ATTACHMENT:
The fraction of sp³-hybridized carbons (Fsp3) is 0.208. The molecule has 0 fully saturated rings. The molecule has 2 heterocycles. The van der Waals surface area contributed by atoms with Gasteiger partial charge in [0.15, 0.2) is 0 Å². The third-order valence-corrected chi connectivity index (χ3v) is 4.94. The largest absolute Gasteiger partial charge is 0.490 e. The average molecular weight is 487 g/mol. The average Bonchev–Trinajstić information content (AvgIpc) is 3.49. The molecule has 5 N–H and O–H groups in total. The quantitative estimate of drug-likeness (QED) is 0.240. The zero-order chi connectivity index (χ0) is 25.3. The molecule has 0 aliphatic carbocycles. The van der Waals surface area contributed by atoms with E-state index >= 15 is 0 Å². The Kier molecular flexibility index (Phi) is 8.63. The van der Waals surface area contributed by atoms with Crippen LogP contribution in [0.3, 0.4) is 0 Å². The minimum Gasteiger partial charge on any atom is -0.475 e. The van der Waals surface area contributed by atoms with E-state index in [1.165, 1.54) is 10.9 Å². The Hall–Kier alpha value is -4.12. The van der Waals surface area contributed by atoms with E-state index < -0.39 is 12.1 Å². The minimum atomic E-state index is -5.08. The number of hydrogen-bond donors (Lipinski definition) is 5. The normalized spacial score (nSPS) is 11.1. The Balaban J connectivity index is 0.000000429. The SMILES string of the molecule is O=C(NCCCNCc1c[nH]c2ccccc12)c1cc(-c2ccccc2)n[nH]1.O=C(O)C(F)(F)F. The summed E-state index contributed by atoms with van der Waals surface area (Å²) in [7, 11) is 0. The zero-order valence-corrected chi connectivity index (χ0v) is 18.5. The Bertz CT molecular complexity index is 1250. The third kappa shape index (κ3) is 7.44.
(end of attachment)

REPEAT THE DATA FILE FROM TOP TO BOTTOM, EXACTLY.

The fraction of sp³-hybridized carbons (Fsp3) is 0.208. The molecule has 0 fully saturated rings. The molecule has 2 heterocycles. The van der Waals surface area contributed by atoms with Gasteiger partial charge in [0.15, 0.2) is 0 Å². The third-order valence-corrected chi connectivity index (χ3v) is 4.94. The largest absolute Gasteiger partial charge is 0.490 e. The average molecular weight is 487 g/mol. The average Bonchev–Trinajstić information content (AvgIpc) is 3.49. The molecule has 5 N–H and O–H groups in total. The quantitative estimate of drug-likeness (QED) is 0.240. The zero-order chi connectivity index (χ0) is 25.3. The molecule has 0 aliphatic carbocycles. The van der Waals surface area contributed by atoms with E-state index >= 15 is 0 Å². The Kier molecular flexibility index (Phi) is 8.63. The van der Waals surface area contributed by atoms with Crippen LogP contribution in [0.3, 0.4) is 0 Å². The minimum Gasteiger partial charge on any atom is -0.475 e. The van der Waals surface area contributed by atoms with E-state index in [1.165, 1.54) is 10.9 Å². The Hall–Kier alpha value is -4.12. The van der Waals surface area contributed by atoms with E-state index < -0.39 is 12.1 Å². The minimum atomic E-state index is -5.08. The number of hydrogen-bond donors (Lipinski definition) is 5. The normalized spacial score (nSPS) is 11.1. The Balaban J connectivity index is 0.000000429. The SMILES string of the molecule is O=C(NCCCNCc1c[nH]c2ccccc12)c1cc(-c2ccccc2)n[nH]1.O=C(O)C(F)(F)F. The summed E-state index contributed by atoms with van der Waals surface area (Å²) in [7, 11) is 0. The zero-order valence-corrected chi connectivity index (χ0v) is 18.5. The Bertz CT molecular complexity index is 1250. The third kappa shape index (κ3) is 7.44.